A Sense of Community

Just when I think I’m getting good at goodbyes a new one rips my heart open. Last June I left Melbourne cheery and eager start my next adventure. This time, tears came three days before my departure from Nhulunbuy.

Photo Credit: Sebastian Vitis
I wasn't crying because of all the ridiculously hot days, the boring days, or the drunkards that plagued my life there. I cried because somehow I felt like I belonged. Like people cared about me. I cried because I was leaving behind my community.

My sense of belonging was different in Melbourne. I had traveler friends, work friends, gym friends...connections that seemed so disjointed it felt like I scheduled my time on a Rolodex. It didn't feel like a community

In Nhulunbuy friends were a default part of The Territory (pun intended). Personal chats happened at work, running errands, or at any community event. Even when I wasn't a willing participant, social time happened. No schedules necessary.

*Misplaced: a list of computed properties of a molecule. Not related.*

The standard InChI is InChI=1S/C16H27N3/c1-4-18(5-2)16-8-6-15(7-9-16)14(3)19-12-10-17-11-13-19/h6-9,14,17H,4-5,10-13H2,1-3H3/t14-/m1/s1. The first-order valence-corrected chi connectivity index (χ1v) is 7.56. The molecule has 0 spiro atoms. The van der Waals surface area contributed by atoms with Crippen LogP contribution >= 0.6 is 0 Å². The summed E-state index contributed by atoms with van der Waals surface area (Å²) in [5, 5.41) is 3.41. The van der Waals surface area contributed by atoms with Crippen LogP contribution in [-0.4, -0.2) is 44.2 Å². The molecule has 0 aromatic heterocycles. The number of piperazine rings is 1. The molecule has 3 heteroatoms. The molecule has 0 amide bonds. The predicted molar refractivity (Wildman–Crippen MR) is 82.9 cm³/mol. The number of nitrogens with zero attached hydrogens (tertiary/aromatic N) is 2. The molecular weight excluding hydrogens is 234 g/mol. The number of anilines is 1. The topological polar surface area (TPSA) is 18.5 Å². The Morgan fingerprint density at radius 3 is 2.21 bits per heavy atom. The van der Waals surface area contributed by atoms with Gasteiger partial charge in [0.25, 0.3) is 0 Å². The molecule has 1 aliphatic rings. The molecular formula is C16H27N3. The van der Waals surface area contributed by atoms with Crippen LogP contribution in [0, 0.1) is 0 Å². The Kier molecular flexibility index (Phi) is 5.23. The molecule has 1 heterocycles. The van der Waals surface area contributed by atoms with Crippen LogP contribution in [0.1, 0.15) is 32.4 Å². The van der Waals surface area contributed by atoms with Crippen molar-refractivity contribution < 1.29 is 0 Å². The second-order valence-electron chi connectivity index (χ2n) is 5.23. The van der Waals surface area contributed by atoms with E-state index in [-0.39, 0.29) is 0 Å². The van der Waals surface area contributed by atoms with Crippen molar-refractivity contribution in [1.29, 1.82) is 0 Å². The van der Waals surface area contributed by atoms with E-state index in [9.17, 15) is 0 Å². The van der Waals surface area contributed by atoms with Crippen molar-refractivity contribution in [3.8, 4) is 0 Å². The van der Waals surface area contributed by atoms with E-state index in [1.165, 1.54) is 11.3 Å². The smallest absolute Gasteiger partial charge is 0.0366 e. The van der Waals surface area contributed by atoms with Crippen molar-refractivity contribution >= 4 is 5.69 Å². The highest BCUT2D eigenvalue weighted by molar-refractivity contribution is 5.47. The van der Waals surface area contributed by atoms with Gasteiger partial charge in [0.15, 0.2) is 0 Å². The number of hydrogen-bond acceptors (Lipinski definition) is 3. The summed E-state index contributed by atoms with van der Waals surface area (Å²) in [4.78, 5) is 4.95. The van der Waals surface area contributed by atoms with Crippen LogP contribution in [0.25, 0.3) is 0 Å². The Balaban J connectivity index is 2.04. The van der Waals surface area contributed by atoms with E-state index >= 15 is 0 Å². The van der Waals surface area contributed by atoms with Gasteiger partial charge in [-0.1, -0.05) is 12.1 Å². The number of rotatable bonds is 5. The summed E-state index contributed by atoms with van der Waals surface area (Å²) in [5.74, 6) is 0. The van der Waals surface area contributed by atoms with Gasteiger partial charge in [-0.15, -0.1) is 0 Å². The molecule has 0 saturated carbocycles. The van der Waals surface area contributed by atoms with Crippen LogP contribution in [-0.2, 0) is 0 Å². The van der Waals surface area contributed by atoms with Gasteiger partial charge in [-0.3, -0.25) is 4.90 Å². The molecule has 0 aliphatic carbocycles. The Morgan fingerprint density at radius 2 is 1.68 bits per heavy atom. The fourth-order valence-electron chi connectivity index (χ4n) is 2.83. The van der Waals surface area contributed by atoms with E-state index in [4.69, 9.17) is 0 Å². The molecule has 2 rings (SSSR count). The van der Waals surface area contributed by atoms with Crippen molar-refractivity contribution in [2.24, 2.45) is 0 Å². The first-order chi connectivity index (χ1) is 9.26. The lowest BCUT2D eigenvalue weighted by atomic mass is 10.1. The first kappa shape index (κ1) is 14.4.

Life is much better together.
All the chats and friendship meant my social circles intertwined too. Everyone was a friend of a friend and it wasn't odd for people to do things like lend their car to strangers for a day trip.

Even before I knew what was happening, I wrote in my first journal: “Nhulunbuy is wrapping its arms around me so tight I don't want to let go. Each day shows me its beauty or leaves me amazed with how wonderful people can be. It feels like they care so much and yet it feels effortless.”

Three months later my sentiment hadn't changed. I walked away from Nhulunbuy teary eyed because it felt like I was leaving a part of my family. I feel confident it was the right time for me to go but I also feel confident that one day I will return.